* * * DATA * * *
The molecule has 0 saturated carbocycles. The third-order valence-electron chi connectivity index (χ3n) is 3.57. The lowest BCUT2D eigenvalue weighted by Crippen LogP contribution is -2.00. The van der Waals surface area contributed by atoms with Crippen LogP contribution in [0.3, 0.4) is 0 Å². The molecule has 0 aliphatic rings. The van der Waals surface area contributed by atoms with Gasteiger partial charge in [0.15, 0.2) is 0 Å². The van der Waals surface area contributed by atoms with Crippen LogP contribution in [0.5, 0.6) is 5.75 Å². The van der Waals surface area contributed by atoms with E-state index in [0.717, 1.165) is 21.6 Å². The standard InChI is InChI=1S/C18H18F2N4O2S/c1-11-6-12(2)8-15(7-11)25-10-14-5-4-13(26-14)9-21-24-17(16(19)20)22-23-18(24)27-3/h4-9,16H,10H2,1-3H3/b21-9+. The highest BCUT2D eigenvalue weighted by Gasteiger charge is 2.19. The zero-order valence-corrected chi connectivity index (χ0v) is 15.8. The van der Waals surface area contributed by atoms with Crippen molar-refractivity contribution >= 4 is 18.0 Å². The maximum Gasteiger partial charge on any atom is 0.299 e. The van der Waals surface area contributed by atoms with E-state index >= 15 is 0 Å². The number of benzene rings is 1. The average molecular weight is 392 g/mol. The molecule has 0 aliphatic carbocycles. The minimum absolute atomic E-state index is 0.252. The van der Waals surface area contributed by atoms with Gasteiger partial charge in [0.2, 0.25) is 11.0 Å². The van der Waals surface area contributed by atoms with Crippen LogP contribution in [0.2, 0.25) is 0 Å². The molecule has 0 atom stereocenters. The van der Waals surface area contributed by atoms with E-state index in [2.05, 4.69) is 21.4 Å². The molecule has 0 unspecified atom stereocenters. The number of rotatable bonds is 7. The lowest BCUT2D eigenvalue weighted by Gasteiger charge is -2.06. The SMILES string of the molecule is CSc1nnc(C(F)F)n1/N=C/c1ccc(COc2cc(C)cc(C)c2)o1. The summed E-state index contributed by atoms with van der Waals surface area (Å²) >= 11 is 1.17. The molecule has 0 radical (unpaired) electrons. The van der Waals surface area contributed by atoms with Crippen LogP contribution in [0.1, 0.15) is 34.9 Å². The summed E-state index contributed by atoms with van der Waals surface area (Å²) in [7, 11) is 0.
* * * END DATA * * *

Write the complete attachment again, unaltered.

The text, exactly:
The molecule has 0 saturated carbocycles. The third-order valence-electron chi connectivity index (χ3n) is 3.57. The lowest BCUT2D eigenvalue weighted by Crippen LogP contribution is -2.00. The van der Waals surface area contributed by atoms with Crippen LogP contribution in [0.3, 0.4) is 0 Å². The molecule has 0 aliphatic rings. The van der Waals surface area contributed by atoms with Gasteiger partial charge in [0.15, 0.2) is 0 Å². The van der Waals surface area contributed by atoms with Crippen LogP contribution in [0.5, 0.6) is 5.75 Å². The van der Waals surface area contributed by atoms with E-state index in [0.717, 1.165) is 21.6 Å². The standard InChI is InChI=1S/C18H18F2N4O2S/c1-11-6-12(2)8-15(7-11)25-10-14-5-4-13(26-14)9-21-24-17(16(19)20)22-23-18(24)27-3/h4-9,16H,10H2,1-3H3/b21-9+. The highest BCUT2D eigenvalue weighted by Gasteiger charge is 2.19. The zero-order valence-corrected chi connectivity index (χ0v) is 15.8. The van der Waals surface area contributed by atoms with Crippen molar-refractivity contribution >= 4 is 18.0 Å². The maximum Gasteiger partial charge on any atom is 0.299 e. The van der Waals surface area contributed by atoms with E-state index >= 15 is 0 Å². The number of benzene rings is 1. The average molecular weight is 392 g/mol. The molecule has 0 aliphatic carbocycles. The minimum absolute atomic E-state index is 0.252. The van der Waals surface area contributed by atoms with Gasteiger partial charge in [0.2, 0.25) is 11.0 Å². The van der Waals surface area contributed by atoms with Crippen LogP contribution in [0.2, 0.25) is 0 Å². The molecule has 0 atom stereocenters. The van der Waals surface area contributed by atoms with E-state index in [2.05, 4.69) is 21.4 Å². The molecule has 0 unspecified atom stereocenters. The number of rotatable bonds is 7. The lowest BCUT2D eigenvalue weighted by Gasteiger charge is -2.06. The SMILES string of the molecule is CSc1nnc(C(F)F)n1/N=C/c1ccc(COc2cc(C)cc(C)c2)o1. The summed E-state index contributed by atoms with van der Waals surface area (Å²) >= 11 is 1.17. The molecule has 0 radical (unpaired) electrons. The van der Waals surface area contributed by atoms with Crippen LogP contribution in [0.1, 0.15) is 34.9 Å². The summed E-state index contributed by atoms with van der Waals surface area (Å²) in [7, 11) is 0.